Ford: How would you react if I said I'm not from Guildford after all, but from a small planet somewhere in the vicinity of Betelgeuse? Arthur: I don't know. Why, do you think it's the sort of thing you're likely to say?
Cheshire Cat Grin: Smiles "a little too broadly, giving people the unnerving impression he was about to go for their neck."
Creepy Blue Eyes: In the TV series. The actor tried using purple contacts but they were just gilding the lily of his already creepily intense eyes. (In And Another Thing... it's revealed that Ford finds it relaxing to not blink and can go for eight minutes without doing so — he's timed it and wonders if it's a new record.)
Deadpan Snarker: Actual verbal irony is not a concept they have on his planet, but he still manages to be a smart-ass without it.
Multiple Head Case: Subverted in most adaptations (where there's no distinction between the two heads), pretty much played straight in the movie, and zigzagged in the sixth novel, where the second head has a distinct personality after being removed and attached to the Heart of Gold.
Screwy Squirrel: He is a complete scoundrel, will almost screw anything over for personal gain, and FAR from a role model. Practically the reason why he is the president of the galaxy in the first place, actually.
That Man Is Dead: In the backstory he lobotomised himself to keep his plans secret even from himself. However, turns out that the 'new him' hates the old one and actively works against those plans.
Tricia MacMillan/Trillian Astra
Radio: Susan Sheridan; TV: Sandra Dickinson; Film: Zooey Deschanel
Ambiguously Brown: In the books, where she's "darkish", with black hair and brown eyes and a "vaguely Arabic" appearance when she wears a headscarf, although her actual ethnicity is never mentioned.
Radio: Stephen Moore; TV: voiced by Stephen Moore, body of David Learner; Film: voiced by Alan Rickman, body of Warwick Davis
Catch Phrase: "I think you ought to know I'm feeling very depressed", "Life? Don't talk to me about life." some of the first two lines he says when introduced in every continuity of H2H2. Thgere's also his "Here I am, brain the size of a planet..." speeches.
The Chew Toy: He literally gets treated like crap (or makes himself believe he is, at times) by almost everything in the entire universe. The fact that he is several times older than the universe itself in the later books doesn't help much, either.
Flawed Prototype: Marvin was the unsuccessful prototype for the emotion chip. Everything else that has it is irrepressibly cheerful all the time— including Eddie, a ship AI who will cheerfully tell you you're about to be vaporized by nuclear missiles, and even the individual doors which all thank you for passing through them. Marvin hates them all.
Image Song: He had four such songs sung by Stephen Moore, his actor from the original radio and TV series.
Ridiculously Human Robot: Subverted. While humanoid, his emotion chip is supposed to emulate real emotions. Unfortunately, it does that too well, and only with depression.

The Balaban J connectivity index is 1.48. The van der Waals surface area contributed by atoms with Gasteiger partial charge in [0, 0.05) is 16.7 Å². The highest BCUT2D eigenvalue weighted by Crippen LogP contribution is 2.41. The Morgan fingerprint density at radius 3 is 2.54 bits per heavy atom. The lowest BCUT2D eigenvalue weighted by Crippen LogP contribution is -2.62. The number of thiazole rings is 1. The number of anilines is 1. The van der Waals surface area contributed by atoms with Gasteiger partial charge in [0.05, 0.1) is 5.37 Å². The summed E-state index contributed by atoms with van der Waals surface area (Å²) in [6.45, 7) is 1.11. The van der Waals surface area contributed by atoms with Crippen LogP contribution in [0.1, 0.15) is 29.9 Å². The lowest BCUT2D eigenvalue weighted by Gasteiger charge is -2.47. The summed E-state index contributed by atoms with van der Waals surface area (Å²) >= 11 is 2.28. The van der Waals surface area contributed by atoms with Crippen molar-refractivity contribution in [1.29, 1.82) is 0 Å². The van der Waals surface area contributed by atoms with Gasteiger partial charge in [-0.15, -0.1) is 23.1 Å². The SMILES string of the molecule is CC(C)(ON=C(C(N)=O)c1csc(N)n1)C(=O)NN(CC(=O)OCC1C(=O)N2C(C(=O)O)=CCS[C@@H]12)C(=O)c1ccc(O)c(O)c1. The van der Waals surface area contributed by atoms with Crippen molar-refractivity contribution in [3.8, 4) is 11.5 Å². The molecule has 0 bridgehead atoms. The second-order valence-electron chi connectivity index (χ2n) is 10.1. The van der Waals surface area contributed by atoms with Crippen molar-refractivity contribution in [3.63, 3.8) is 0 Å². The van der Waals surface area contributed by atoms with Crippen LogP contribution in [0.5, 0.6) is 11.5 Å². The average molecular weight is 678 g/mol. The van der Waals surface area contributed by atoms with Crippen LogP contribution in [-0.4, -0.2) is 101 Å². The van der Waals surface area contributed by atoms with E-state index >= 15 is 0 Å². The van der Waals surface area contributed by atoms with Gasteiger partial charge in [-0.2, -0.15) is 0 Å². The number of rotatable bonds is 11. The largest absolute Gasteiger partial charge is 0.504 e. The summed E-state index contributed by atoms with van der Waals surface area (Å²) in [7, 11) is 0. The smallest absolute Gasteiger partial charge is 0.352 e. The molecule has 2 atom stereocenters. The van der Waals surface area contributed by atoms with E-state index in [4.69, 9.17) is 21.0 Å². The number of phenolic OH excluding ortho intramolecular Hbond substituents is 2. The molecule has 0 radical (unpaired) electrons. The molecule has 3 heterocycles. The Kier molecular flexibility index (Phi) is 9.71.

Robot Buddy: Under certain definitions of the word "buddy". The marketing division of the Sirius Cybernetics Corporation was probably referring to a different robot when it advertised "Your Plastic Pal Who's Fun To Be With!"
Talking the Monster to Death: In one instance, Marvin defeats a sentient armoured tank by asking it to guess what weapon he has been given with which to defend Zaphod against it. When he reveals that the answer is "Nothing", the tank gets so angry that it blasts out the floor, causing it to plummet to its destruction.
In the first book, he kills two policemen on Magrathea by plugging up to the ship controlling their life support system and having a long chat, explaining to it his opinion and perspectives of the Universe...
Ford: And what happened? Marvin: It commited suicide.
A lot later, amongst the swamps of Sqornshellous Zeta, he recalled to the matress Zem the time he, some miles away and five million years earlier, had opened a bridge meant to revitalize the economy of the Sqornshellous System (after the entire economy of the Sqornshellous System had been spent building the bridge) with a depressing speech in which he expressed his spiteful contempt for everyone who would ever cross the bridge in question and then plugged into the bridge's opening circuits.
Zem: Voon, and was it a magnificent occasion? Marvin: Reasonably magnificent. The entire thousand-mile-long bridge spontaneously folded up its glittering spans and sank weeping into the mire, taking everybody with it.
Time Abyss: Oh so very, very much. In one instance he stays in one spot from approximately 1980 untill the end of the universe. By the end of the series he is, by virtue of Time Travel, six times older than the universe itself! ...He is then brought back to life again because numerous characters that lived when he was created were still alive, and that went against the Lifetime Insurance Policy of Sirius Cybernetics Corporation.
"The first ten million years were the worst. And the second ten million, they were the worst, too. The third ten million I didn't enjoy at all. After that, I went into a bit of a decline."
Radio: Richard Vernon (first and second series), Richard Griffiths (fourth, fifth, and sixth); TV: Richard Vernon; Film: Bill Nighy
Noodle Implements: How Wowbagger became immortal involves a rubber band, a boxed lunch, and a high-powered particle accelerator. People who have attempted to recreate the circumstances that made him immortal have failed, looking very stupid (or very dead) in the process. Or both.